Motivation is overrated; instead focus on creating an optimal environment and behaviors that stimulate progress
Benton McTaggart | Career Success Coach
We have all been there. We have an important task that we know we should do, but instead, we opt to do something else.
We have a big exam that weighs a significant portion of our final grade but instead, we choose to watch back-to-back episodes of Game of Thrones. We have an important interview for our dream job and yet, we go out partying the night before. Then we scramble at the last minute to get ready.
It is irrational. Yet it keeps happening.
Procrastination is the culprit.
It is one of the biggest stealers of dreams – whether financially, professionally, healthwise, or academically – it holds you back from being successful at the things that are important to you.
You perhaps feel guilty when you do not honor your commitments. You might even start to believe you are unmotivated, disorganized, or that you are just plain lazy.
However, it is important to understand why we procrastinate.
We procrastinate because the brain experiences stress brought on by fear. The fear of what will happen if we fail; the fear of the additional expectations that come with being successful; and the fear of the consequences of not being perfect.
These fears are never obvious.
However, if you dig deep enough, you will find one or all of them lurking somewhere in the depths of your mind.
Now that you know why you procrastinate, let us explore six easy tips to help beat procrastination.
1. Call yourself out when you exhibit a procrastination behavior.
Get good at breaking the habit of mindless procrastination. The truth is the brain likes to optimize itself. It automates your behaviors in specific situations like when it senses that a task might lead to failure. Instead, to avoid failure, your brain steers you to do something more pleasant. Verbally call attention to your behavior when you are about to procrastinate to break this cycle. For example, say: I am about to browse Facebook even though I have my math test in 24 hours.
2. Use simple and believable mental reframes.
Change the meaning you attach to an unpleasant task, and you shift your level of excitement and motivation around the task. You might think that your Statistics class is hard and boring. With that perspective, you are highly unlikely to get any statistics work done. However, you could reframe the way you think about statistics to something like: I am building mental toughness that will give me an edge in the nursing field. Adopting this new perspective gives you more reason to want to get the task done now.
3. Create an optimal environment to get your task done.
Procrastination sometimes happens not because we lack motivation, but because we are not in the right environment. Our brains associate specific habits, including bad ones like procrastination, with the environment in which we are in. Alter your environment to reduce procrastination. For example, you may associate being in your living room with playing video games or watching TV. In that case, when you need to study for a math test, find a space that encourages focus and productivity – like your library or a local coffee shop.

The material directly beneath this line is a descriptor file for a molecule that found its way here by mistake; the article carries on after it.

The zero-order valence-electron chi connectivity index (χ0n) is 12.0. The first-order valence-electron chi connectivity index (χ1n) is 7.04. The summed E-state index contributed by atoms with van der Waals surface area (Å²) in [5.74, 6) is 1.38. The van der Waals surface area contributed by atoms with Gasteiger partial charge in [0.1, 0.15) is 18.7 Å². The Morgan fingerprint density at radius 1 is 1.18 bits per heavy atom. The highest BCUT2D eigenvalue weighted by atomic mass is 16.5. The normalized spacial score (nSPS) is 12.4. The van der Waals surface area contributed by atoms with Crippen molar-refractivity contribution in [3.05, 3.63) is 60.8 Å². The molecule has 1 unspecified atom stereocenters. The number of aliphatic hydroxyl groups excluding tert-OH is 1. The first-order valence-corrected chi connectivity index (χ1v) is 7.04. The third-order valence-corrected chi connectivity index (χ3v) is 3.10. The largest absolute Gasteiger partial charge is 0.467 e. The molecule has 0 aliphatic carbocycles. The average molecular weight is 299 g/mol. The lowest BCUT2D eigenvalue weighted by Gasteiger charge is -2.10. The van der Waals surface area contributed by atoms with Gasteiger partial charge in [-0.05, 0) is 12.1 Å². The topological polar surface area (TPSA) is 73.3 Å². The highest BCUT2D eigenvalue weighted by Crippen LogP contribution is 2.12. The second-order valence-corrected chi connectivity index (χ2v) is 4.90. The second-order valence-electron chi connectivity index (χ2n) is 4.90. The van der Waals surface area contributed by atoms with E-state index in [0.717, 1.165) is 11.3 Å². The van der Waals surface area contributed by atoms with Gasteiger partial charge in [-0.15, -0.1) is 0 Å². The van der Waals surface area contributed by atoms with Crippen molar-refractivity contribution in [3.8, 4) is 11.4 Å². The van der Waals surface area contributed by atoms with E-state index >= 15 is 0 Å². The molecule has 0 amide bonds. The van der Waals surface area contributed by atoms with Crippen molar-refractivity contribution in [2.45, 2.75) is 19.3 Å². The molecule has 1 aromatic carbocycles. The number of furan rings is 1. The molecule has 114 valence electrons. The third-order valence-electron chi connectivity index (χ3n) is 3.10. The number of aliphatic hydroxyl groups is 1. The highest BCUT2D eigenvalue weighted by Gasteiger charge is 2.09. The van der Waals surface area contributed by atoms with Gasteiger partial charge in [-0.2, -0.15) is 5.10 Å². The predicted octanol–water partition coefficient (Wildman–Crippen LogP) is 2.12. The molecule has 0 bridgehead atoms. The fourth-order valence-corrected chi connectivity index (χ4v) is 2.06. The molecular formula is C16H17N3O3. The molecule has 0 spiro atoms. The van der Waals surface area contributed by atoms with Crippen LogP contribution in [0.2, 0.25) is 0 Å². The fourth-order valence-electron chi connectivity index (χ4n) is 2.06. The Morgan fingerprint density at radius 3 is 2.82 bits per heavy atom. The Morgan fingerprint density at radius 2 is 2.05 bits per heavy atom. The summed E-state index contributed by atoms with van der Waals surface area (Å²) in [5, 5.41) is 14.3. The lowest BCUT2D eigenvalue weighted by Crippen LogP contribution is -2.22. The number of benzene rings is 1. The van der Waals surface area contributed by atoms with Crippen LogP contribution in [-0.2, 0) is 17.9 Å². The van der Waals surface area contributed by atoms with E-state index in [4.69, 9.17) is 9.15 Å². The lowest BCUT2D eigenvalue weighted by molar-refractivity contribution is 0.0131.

4. Make the task attractive.
Procrastination occurs when we attach strong feelings – like boredom, frustration or difficulty – to the activity at hand. Make tasks more enjoyable, attractive and fun to move through these emotional blackholes. Do this by pairing the task with an activity you already enjoy doing. For example, listen to recorded versions of your lectures while running or exercising.
5. Be intentionally lazy by breaking things into micro steps.
We tend to look for ways to use the least amount of energy possible. That is why we get a lot done when we perceive tasks as simple. Our level of procrastination increases when the task demands that we expend a lot of energy. Make the action around the task simple and easy to get done. Use the two-minute rule, outlined by James Clear in his book Atomic Habits: An Easy and Proven Way to Build Good Habits and Break Bad Ones, to get around this.
Let’s say you have been putting off preparation for your upcoming web development interview. Get started by committing to one small step that takes only two minutes to get done. This could be writing an outline of the prioritized topics you need to review. The thrill of getting one action completed makes the brain excited to want to do more.
6. Set up immediate rewards.
Reward yourself either during or after the completion of a difficult task. When you anticipate a reward, your level of enthusiasm and motivation to get to that reward increases. For example, treat yourself to playing video games after you have completed your research paper.
Procrastination is a normal human experience. However, the costs of procrastinating are usually greater than the benefits. Understand that it is triggered by stress brought on to the brain by fears of both success and failure. Design tasks to be attractive, satisfying and very simple so that they take minimal effort to get started. Create an optimal environment that supports the actions you want to take, and don’t forget to reward yourself.